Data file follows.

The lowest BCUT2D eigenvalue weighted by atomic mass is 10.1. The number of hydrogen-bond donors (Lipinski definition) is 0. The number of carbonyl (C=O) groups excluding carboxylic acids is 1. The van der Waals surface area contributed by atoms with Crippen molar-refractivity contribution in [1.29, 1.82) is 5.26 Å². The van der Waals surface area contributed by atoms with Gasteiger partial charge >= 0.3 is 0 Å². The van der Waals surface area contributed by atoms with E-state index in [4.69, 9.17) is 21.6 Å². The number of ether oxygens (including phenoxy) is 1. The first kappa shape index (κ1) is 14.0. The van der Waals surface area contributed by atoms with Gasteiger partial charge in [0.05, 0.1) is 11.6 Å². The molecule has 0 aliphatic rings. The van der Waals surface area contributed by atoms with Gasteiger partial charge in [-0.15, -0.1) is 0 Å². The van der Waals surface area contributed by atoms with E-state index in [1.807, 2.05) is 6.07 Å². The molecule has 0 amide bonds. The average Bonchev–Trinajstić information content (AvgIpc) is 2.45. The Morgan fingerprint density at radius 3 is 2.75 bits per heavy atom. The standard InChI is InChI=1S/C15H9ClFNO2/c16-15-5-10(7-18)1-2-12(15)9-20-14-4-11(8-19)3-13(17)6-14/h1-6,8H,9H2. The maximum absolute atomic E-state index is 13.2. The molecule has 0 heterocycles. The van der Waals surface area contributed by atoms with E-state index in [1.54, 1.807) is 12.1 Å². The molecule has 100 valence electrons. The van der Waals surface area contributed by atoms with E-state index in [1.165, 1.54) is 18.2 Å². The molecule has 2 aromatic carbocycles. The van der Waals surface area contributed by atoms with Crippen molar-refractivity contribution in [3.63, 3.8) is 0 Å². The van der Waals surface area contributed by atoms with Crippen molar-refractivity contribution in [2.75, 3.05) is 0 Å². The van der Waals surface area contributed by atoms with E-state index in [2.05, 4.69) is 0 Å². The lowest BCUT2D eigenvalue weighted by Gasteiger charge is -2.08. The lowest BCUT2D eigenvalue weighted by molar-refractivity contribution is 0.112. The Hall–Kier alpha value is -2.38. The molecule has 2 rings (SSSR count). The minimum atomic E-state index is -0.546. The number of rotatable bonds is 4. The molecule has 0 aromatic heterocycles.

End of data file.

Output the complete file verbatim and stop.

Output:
The lowest BCUT2D eigenvalue weighted by atomic mass is 10.1. The number of hydrogen-bond donors (Lipinski definition) is 0. The number of carbonyl (C=O) groups excluding carboxylic acids is 1. The van der Waals surface area contributed by atoms with Crippen molar-refractivity contribution in [1.29, 1.82) is 5.26 Å². The van der Waals surface area contributed by atoms with Gasteiger partial charge >= 0.3 is 0 Å². The van der Waals surface area contributed by atoms with E-state index in [4.69, 9.17) is 21.6 Å². The number of ether oxygens (including phenoxy) is 1. The first kappa shape index (κ1) is 14.0. The van der Waals surface area contributed by atoms with Gasteiger partial charge in [0.05, 0.1) is 11.6 Å². The molecule has 0 aliphatic rings. The van der Waals surface area contributed by atoms with Gasteiger partial charge in [-0.15, -0.1) is 0 Å². The van der Waals surface area contributed by atoms with E-state index in [1.807, 2.05) is 6.07 Å². The molecule has 0 amide bonds. The average Bonchev–Trinajstić information content (AvgIpc) is 2.45. The Morgan fingerprint density at radius 3 is 2.75 bits per heavy atom. The standard InChI is InChI=1S/C15H9ClFNO2/c16-15-5-10(7-18)1-2-12(15)9-20-14-4-11(8-19)3-13(17)6-14/h1-6,8H,9H2. The maximum absolute atomic E-state index is 13.2. The molecule has 0 heterocycles. The van der Waals surface area contributed by atoms with E-state index in [1.54, 1.807) is 12.1 Å². The molecule has 100 valence electrons. The van der Waals surface area contributed by atoms with E-state index in [1.165, 1.54) is 18.2 Å². The molecule has 2 aromatic carbocycles. The van der Waals surface area contributed by atoms with Crippen molar-refractivity contribution in [3.63, 3.8) is 0 Å². The van der Waals surface area contributed by atoms with Crippen molar-refractivity contribution in [2.75, 3.05) is 0 Å². The van der Waals surface area contributed by atoms with E-state index in [2.05, 4.69) is 0 Å². The lowest BCUT2D eigenvalue weighted by Gasteiger charge is -2.08. The lowest BCUT2D eigenvalue weighted by molar-refractivity contribution is 0.112. The Hall–Kier alpha value is -2.38. The molecule has 2 rings (SSSR count). The minimum atomic E-state index is -0.546. The number of rotatable bonds is 4. The molecule has 0 aromatic heterocycles.